In the April issue of GRAPHICS PRO, set to mail and hit a screen near you on March 25, industry pros share insight on everything from screen printing and car wraps to sublimation.
Howard Potter of A&P Master Images, Charity Jackson of Visual Horizons Custom Signs, and Rodney Croes of One Step Papers LLC discuss taking designs to the screen-printing machine, wraps training, and printing shirts with sublimation paper, respectively. Here’s a first look at some of their thoughts you’ll find exclusively in the April issue.
Howard Potter: Take Your Design from Computer to Screen
- “Knowing your client and their end goals with not only the design, but the type of screen printing they are looking for is crucial.”
- “Your design not only has to look good for all size shirts that will be printed, but the shirt and imprint size also has to work for the screen printer’s platen and the screen size being used for the order.”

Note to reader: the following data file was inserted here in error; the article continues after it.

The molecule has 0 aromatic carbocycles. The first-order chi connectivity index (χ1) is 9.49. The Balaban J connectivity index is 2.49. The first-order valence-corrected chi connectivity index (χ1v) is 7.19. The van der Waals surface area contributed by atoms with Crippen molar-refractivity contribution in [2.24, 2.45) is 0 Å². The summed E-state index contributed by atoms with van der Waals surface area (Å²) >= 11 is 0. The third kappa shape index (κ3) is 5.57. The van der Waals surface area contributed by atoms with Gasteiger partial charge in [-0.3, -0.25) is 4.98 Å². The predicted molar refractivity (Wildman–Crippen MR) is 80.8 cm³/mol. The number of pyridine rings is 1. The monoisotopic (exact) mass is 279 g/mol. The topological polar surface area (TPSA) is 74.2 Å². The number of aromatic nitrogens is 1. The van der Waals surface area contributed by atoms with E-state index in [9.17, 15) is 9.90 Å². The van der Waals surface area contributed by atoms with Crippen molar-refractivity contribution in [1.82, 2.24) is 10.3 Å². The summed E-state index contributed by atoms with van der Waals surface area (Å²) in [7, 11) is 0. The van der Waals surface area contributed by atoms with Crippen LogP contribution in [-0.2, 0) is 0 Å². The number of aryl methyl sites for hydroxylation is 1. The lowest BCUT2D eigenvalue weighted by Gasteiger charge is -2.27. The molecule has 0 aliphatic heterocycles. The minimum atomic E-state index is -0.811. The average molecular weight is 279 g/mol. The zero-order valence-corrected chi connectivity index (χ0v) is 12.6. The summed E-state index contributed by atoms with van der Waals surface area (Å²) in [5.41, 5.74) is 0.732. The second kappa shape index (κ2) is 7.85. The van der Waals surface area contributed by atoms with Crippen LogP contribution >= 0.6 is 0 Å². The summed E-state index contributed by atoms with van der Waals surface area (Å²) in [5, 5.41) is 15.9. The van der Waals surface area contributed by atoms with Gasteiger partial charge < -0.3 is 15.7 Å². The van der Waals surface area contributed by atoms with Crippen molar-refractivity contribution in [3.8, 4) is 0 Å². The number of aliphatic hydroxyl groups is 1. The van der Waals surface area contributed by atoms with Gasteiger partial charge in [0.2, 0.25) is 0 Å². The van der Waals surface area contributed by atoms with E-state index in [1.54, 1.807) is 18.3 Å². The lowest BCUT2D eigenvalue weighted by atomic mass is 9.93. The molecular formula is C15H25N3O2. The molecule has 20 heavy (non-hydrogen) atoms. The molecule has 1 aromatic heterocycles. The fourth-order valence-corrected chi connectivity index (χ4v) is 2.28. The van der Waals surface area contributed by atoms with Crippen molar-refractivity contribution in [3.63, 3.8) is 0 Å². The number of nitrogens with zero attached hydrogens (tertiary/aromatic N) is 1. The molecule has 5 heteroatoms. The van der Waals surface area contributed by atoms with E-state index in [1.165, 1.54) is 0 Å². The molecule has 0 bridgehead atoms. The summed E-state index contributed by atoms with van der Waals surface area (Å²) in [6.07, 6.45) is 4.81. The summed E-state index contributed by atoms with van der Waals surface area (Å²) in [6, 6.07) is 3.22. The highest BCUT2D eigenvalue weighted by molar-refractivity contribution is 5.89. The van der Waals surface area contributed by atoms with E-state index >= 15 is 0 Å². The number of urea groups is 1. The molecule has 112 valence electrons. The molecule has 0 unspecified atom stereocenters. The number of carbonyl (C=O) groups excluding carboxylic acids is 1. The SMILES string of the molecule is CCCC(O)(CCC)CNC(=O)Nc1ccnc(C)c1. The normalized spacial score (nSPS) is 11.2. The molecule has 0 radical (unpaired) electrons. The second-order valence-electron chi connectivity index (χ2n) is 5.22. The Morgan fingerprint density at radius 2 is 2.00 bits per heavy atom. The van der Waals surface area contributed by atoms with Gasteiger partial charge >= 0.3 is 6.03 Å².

- “You always want to save your proof as one file and your production files for screens as another—this makes it easier to do reorder artwork down the road or make adjustments.”
Charity Jackson: Wrap Training Sources for Furthering Your Education
- “Every bit of information that you can glean and put into practice in your shop has the potential to make you money.”
- “When you run a small business, it’s often challenging to get out of the daily grind and take the time to mingle with others in the industry. When we do get to the shows, we always come back energized and full of new ideas.”
- “You should always think of any cost you put into your education as an investment, one that will pay huge dividends over the years.”
Rodney Croes: Confused About Sublimation Papers?
- “While it’s technically possible to create sublimation transfers with regular bond paper, your results will be much better if you use a coated, made-for-sublimation paper.’
- “In order to print sublimation transfers on dark-colored shirts, you need to have an opaque layer under the inks.”
- “Look for a manufacturer and ink supplier that provides color profiles for specific papers. You may consider using less expensive ink manufacturers, but it can come back to haunt you with color profiles.”
Look out for these articles and more in GRAPHICS PRO April.